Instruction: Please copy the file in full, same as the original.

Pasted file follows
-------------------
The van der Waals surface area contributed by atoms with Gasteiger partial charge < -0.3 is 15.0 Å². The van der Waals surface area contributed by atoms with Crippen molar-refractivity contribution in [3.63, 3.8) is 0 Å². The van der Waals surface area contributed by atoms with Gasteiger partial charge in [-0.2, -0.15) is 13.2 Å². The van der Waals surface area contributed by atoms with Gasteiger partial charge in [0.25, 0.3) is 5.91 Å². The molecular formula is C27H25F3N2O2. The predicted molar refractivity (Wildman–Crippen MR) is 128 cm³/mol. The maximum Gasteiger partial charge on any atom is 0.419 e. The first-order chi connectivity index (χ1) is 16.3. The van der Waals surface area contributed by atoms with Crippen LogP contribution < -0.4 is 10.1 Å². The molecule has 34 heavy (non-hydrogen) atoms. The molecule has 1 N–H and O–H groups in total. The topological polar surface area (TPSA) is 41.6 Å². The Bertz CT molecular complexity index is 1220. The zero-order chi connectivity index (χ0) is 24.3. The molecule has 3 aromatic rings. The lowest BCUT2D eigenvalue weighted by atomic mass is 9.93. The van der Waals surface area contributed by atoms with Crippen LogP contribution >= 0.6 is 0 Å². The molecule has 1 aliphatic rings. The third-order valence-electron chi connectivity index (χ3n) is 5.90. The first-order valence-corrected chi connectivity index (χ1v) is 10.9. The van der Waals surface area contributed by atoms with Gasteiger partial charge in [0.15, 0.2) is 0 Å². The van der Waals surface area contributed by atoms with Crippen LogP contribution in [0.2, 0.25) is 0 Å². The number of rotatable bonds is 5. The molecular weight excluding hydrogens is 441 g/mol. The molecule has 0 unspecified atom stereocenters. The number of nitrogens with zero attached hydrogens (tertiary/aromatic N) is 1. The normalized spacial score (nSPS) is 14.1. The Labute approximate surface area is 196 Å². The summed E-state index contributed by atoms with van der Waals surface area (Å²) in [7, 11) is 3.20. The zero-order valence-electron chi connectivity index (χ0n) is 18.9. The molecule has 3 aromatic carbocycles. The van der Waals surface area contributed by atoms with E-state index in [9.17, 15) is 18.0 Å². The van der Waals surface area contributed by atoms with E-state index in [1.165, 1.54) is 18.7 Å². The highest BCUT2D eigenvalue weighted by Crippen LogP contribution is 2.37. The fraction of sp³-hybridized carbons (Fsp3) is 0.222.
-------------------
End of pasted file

The van der Waals surface area contributed by atoms with Gasteiger partial charge < -0.3 is 15.0 Å². The van der Waals surface area contributed by atoms with Crippen molar-refractivity contribution in [3.63, 3.8) is 0 Å². The van der Waals surface area contributed by atoms with Gasteiger partial charge in [-0.2, -0.15) is 13.2 Å². The van der Waals surface area contributed by atoms with Gasteiger partial charge in [0.25, 0.3) is 5.91 Å². The molecular formula is C27H25F3N2O2. The predicted molar refractivity (Wildman–Crippen MR) is 128 cm³/mol. The maximum Gasteiger partial charge on any atom is 0.419 e. The first-order chi connectivity index (χ1) is 16.3. The van der Waals surface area contributed by atoms with Crippen LogP contribution < -0.4 is 10.1 Å². The molecule has 34 heavy (non-hydrogen) atoms. The molecule has 1 N–H and O–H groups in total. The topological polar surface area (TPSA) is 41.6 Å². The Bertz CT molecular complexity index is 1220. The zero-order chi connectivity index (χ0) is 24.3. The molecule has 3 aromatic rings. The lowest BCUT2D eigenvalue weighted by atomic mass is 9.93. The van der Waals surface area contributed by atoms with Crippen LogP contribution >= 0.6 is 0 Å². The molecule has 1 aliphatic rings. The third-order valence-electron chi connectivity index (χ3n) is 5.90. The first-order valence-corrected chi connectivity index (χ1v) is 10.9. The van der Waals surface area contributed by atoms with Gasteiger partial charge in [0.15, 0.2) is 0 Å². The van der Waals surface area contributed by atoms with Crippen LogP contribution in [0.2, 0.25) is 0 Å². The number of rotatable bonds is 5. The molecular weight excluding hydrogens is 441 g/mol. The molecule has 0 unspecified atom stereocenters. The number of nitrogens with zero attached hydrogens (tertiary/aromatic N) is 1. The normalized spacial score (nSPS) is 14.1. The Labute approximate surface area is 196 Å². The summed E-state index contributed by atoms with van der Waals surface area (Å²) in [7, 11) is 3.20. The zero-order valence-electron chi connectivity index (χ0n) is 18.9. The molecule has 3 aromatic carbocycles. The van der Waals surface area contributed by atoms with E-state index in [9.17, 15) is 18.0 Å². The van der Waals surface area contributed by atoms with E-state index in [1.165, 1.54) is 18.7 Å². The highest BCUT2D eigenvalue weighted by Crippen LogP contribution is 2.37. The fraction of sp³-hybridized carbons (Fsp3) is 0.222.